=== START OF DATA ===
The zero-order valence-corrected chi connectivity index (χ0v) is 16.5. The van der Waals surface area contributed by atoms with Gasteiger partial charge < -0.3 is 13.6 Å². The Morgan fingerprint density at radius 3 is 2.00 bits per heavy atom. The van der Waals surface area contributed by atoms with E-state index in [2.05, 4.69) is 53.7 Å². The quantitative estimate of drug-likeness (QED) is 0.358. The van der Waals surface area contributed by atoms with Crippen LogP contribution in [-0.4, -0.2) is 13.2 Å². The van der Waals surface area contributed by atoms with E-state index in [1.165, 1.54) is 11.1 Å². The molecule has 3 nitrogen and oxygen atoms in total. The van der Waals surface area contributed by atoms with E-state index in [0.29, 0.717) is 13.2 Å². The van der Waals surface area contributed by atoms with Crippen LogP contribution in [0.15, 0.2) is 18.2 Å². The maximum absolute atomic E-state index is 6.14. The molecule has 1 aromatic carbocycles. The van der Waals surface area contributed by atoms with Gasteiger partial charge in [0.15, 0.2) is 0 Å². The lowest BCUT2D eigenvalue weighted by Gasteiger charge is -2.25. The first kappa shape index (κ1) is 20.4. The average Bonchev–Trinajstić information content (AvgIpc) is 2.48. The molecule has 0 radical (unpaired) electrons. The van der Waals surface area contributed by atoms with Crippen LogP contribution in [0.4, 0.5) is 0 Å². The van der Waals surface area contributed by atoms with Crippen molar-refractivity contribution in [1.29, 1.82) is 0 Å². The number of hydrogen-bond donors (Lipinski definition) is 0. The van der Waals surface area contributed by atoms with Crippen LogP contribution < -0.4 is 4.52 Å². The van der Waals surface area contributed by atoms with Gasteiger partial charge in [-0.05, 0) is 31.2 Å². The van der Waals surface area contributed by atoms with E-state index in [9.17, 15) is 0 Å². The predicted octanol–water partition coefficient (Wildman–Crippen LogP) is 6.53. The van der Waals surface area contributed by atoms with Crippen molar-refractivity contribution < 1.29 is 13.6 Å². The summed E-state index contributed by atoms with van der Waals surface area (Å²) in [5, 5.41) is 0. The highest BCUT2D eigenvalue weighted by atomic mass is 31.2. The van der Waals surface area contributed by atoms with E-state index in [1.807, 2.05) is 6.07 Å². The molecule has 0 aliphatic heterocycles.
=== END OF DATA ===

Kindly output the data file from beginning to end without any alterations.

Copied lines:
The zero-order valence-corrected chi connectivity index (χ0v) is 16.5. The van der Waals surface area contributed by atoms with Gasteiger partial charge < -0.3 is 13.6 Å². The Morgan fingerprint density at radius 3 is 2.00 bits per heavy atom. The van der Waals surface area contributed by atoms with E-state index in [2.05, 4.69) is 53.7 Å². The quantitative estimate of drug-likeness (QED) is 0.358. The van der Waals surface area contributed by atoms with Crippen LogP contribution in [-0.4, -0.2) is 13.2 Å². The van der Waals surface area contributed by atoms with E-state index in [1.165, 1.54) is 11.1 Å². The molecule has 3 nitrogen and oxygen atoms in total. The van der Waals surface area contributed by atoms with E-state index in [0.29, 0.717) is 13.2 Å². The van der Waals surface area contributed by atoms with Crippen LogP contribution in [0.15, 0.2) is 18.2 Å². The maximum absolute atomic E-state index is 6.14. The molecule has 1 aromatic carbocycles. The van der Waals surface area contributed by atoms with Gasteiger partial charge in [0.15, 0.2) is 0 Å². The lowest BCUT2D eigenvalue weighted by Gasteiger charge is -2.25. The first kappa shape index (κ1) is 20.4. The average Bonchev–Trinajstić information content (AvgIpc) is 2.48. The molecule has 0 radical (unpaired) electrons. The van der Waals surface area contributed by atoms with Crippen LogP contribution in [0.4, 0.5) is 0 Å². The van der Waals surface area contributed by atoms with Crippen molar-refractivity contribution in [1.29, 1.82) is 0 Å². The number of hydrogen-bond donors (Lipinski definition) is 0. The van der Waals surface area contributed by atoms with Crippen LogP contribution < -0.4 is 4.52 Å². The van der Waals surface area contributed by atoms with Gasteiger partial charge in [-0.05, 0) is 31.2 Å². The van der Waals surface area contributed by atoms with E-state index in [9.17, 15) is 0 Å². The predicted octanol–water partition coefficient (Wildman–Crippen LogP) is 6.53. The van der Waals surface area contributed by atoms with Crippen molar-refractivity contribution < 1.29 is 13.6 Å². The summed E-state index contributed by atoms with van der Waals surface area (Å²) in [5, 5.41) is 0. The highest BCUT2D eigenvalue weighted by atomic mass is 31.2. The van der Waals surface area contributed by atoms with E-state index in [1.807, 2.05) is 6.07 Å². The molecule has 0 aliphatic heterocycles.